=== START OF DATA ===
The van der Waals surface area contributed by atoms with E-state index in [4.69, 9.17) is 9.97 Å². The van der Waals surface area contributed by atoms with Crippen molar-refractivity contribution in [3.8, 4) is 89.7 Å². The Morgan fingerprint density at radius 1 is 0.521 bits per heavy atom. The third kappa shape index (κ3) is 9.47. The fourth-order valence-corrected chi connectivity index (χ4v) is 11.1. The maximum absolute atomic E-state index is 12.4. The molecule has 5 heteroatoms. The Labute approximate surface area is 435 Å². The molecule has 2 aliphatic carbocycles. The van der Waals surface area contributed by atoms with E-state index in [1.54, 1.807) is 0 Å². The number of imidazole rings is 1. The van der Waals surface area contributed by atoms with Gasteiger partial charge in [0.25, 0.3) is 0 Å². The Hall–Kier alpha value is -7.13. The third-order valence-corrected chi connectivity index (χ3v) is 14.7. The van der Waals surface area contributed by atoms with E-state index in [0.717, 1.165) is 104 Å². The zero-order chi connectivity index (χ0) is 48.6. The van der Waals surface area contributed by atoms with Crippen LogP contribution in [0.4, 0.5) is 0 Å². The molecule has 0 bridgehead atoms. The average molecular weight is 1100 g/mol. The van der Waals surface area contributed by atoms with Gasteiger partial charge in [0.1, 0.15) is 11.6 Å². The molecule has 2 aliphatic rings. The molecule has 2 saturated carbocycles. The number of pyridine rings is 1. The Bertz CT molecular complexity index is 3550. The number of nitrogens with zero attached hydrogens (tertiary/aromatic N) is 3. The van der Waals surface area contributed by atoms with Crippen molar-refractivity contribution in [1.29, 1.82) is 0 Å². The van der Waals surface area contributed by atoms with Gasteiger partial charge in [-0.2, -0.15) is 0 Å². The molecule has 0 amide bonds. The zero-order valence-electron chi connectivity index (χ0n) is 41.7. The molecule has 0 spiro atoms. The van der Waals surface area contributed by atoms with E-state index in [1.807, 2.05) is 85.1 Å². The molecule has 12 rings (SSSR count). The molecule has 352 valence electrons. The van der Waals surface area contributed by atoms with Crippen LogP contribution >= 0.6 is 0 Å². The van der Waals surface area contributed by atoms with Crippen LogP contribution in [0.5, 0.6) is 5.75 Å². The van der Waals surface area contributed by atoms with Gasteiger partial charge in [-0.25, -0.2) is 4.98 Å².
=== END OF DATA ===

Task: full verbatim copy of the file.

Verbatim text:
The van der Waals surface area contributed by atoms with E-state index in [4.69, 9.17) is 9.97 Å². The van der Waals surface area contributed by atoms with Crippen molar-refractivity contribution in [3.8, 4) is 89.7 Å². The Morgan fingerprint density at radius 1 is 0.521 bits per heavy atom. The third kappa shape index (κ3) is 9.47. The fourth-order valence-corrected chi connectivity index (χ4v) is 11.1. The maximum absolute atomic E-state index is 12.4. The molecule has 5 heteroatoms. The Labute approximate surface area is 435 Å². The molecule has 2 aliphatic carbocycles. The van der Waals surface area contributed by atoms with E-state index in [1.54, 1.807) is 0 Å². The number of imidazole rings is 1. The van der Waals surface area contributed by atoms with Gasteiger partial charge in [0.25, 0.3) is 0 Å². The Hall–Kier alpha value is -7.13. The third-order valence-corrected chi connectivity index (χ3v) is 14.7. The van der Waals surface area contributed by atoms with E-state index in [0.717, 1.165) is 104 Å². The zero-order chi connectivity index (χ0) is 48.6. The van der Waals surface area contributed by atoms with Crippen LogP contribution in [0.4, 0.5) is 0 Å². The molecule has 0 bridgehead atoms. The average molecular weight is 1100 g/mol. The van der Waals surface area contributed by atoms with Gasteiger partial charge in [0.1, 0.15) is 11.6 Å². The molecule has 2 aliphatic rings. The molecule has 2 saturated carbocycles. The number of pyridine rings is 1. The Bertz CT molecular complexity index is 3550. The number of nitrogens with zero attached hydrogens (tertiary/aromatic N) is 3. The van der Waals surface area contributed by atoms with Crippen molar-refractivity contribution in [1.29, 1.82) is 0 Å². The van der Waals surface area contributed by atoms with Gasteiger partial charge in [-0.2, -0.15) is 0 Å². The molecule has 0 amide bonds. The zero-order valence-electron chi connectivity index (χ0n) is 41.7. The molecule has 0 spiro atoms. The van der Waals surface area contributed by atoms with E-state index in [1.807, 2.05) is 85.1 Å². The molecule has 12 rings (SSSR count). The molecule has 352 valence electrons. The van der Waals surface area contributed by atoms with Crippen LogP contribution >= 0.6 is 0 Å². The van der Waals surface area contributed by atoms with Crippen LogP contribution in [0.5, 0.6) is 5.75 Å². The van der Waals surface area contributed by atoms with Gasteiger partial charge in [-0.25, -0.2) is 4.98 Å².